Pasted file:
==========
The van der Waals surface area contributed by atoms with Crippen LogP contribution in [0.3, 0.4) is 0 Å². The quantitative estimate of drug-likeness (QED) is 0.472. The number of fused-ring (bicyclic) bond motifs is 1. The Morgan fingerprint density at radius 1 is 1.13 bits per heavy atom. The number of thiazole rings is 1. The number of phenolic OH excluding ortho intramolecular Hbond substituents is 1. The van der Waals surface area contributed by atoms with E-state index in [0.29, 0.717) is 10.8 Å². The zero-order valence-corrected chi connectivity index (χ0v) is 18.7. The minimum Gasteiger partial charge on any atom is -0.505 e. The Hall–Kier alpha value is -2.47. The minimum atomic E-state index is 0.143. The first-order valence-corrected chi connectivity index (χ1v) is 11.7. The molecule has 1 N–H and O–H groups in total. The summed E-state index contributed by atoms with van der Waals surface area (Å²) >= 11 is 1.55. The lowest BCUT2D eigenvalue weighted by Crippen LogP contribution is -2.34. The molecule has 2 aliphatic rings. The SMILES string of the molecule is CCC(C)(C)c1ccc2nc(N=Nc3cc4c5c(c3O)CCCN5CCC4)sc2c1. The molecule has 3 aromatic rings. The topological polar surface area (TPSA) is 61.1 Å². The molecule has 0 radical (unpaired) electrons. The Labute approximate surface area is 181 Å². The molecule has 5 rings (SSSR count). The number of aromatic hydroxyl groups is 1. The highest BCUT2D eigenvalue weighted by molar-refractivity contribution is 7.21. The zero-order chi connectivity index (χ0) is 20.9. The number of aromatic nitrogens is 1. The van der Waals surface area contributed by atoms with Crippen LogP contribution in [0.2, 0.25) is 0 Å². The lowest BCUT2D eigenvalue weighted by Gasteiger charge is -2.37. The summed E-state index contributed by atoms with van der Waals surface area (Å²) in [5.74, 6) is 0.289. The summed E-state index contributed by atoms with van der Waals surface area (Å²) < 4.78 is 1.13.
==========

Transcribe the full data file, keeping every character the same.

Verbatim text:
The van der Waals surface area contributed by atoms with Crippen LogP contribution in [0.3, 0.4) is 0 Å². The quantitative estimate of drug-likeness (QED) is 0.472. The number of fused-ring (bicyclic) bond motifs is 1. The Morgan fingerprint density at radius 1 is 1.13 bits per heavy atom. The number of thiazole rings is 1. The number of phenolic OH excluding ortho intramolecular Hbond substituents is 1. The van der Waals surface area contributed by atoms with E-state index in [0.29, 0.717) is 10.8 Å². The zero-order valence-corrected chi connectivity index (χ0v) is 18.7. The minimum Gasteiger partial charge on any atom is -0.505 e. The Hall–Kier alpha value is -2.47. The minimum atomic E-state index is 0.143. The first-order valence-corrected chi connectivity index (χ1v) is 11.7. The molecule has 1 N–H and O–H groups in total. The summed E-state index contributed by atoms with van der Waals surface area (Å²) >= 11 is 1.55. The lowest BCUT2D eigenvalue weighted by Crippen LogP contribution is -2.34. The molecule has 2 aliphatic rings. The SMILES string of the molecule is CCC(C)(C)c1ccc2nc(N=Nc3cc4c5c(c3O)CCCN5CCC4)sc2c1. The molecule has 3 aromatic rings. The topological polar surface area (TPSA) is 61.1 Å². The molecule has 0 radical (unpaired) electrons. The Labute approximate surface area is 181 Å². The molecule has 5 rings (SSSR count). The number of aromatic hydroxyl groups is 1. The highest BCUT2D eigenvalue weighted by molar-refractivity contribution is 7.21. The zero-order chi connectivity index (χ0) is 20.9. The number of aromatic nitrogens is 1. The van der Waals surface area contributed by atoms with Crippen LogP contribution in [0.2, 0.25) is 0 Å². The lowest BCUT2D eigenvalue weighted by Gasteiger charge is -2.37. The summed E-state index contributed by atoms with van der Waals surface area (Å²) in [5.74, 6) is 0.289. The summed E-state index contributed by atoms with van der Waals surface area (Å²) < 4.78 is 1.13.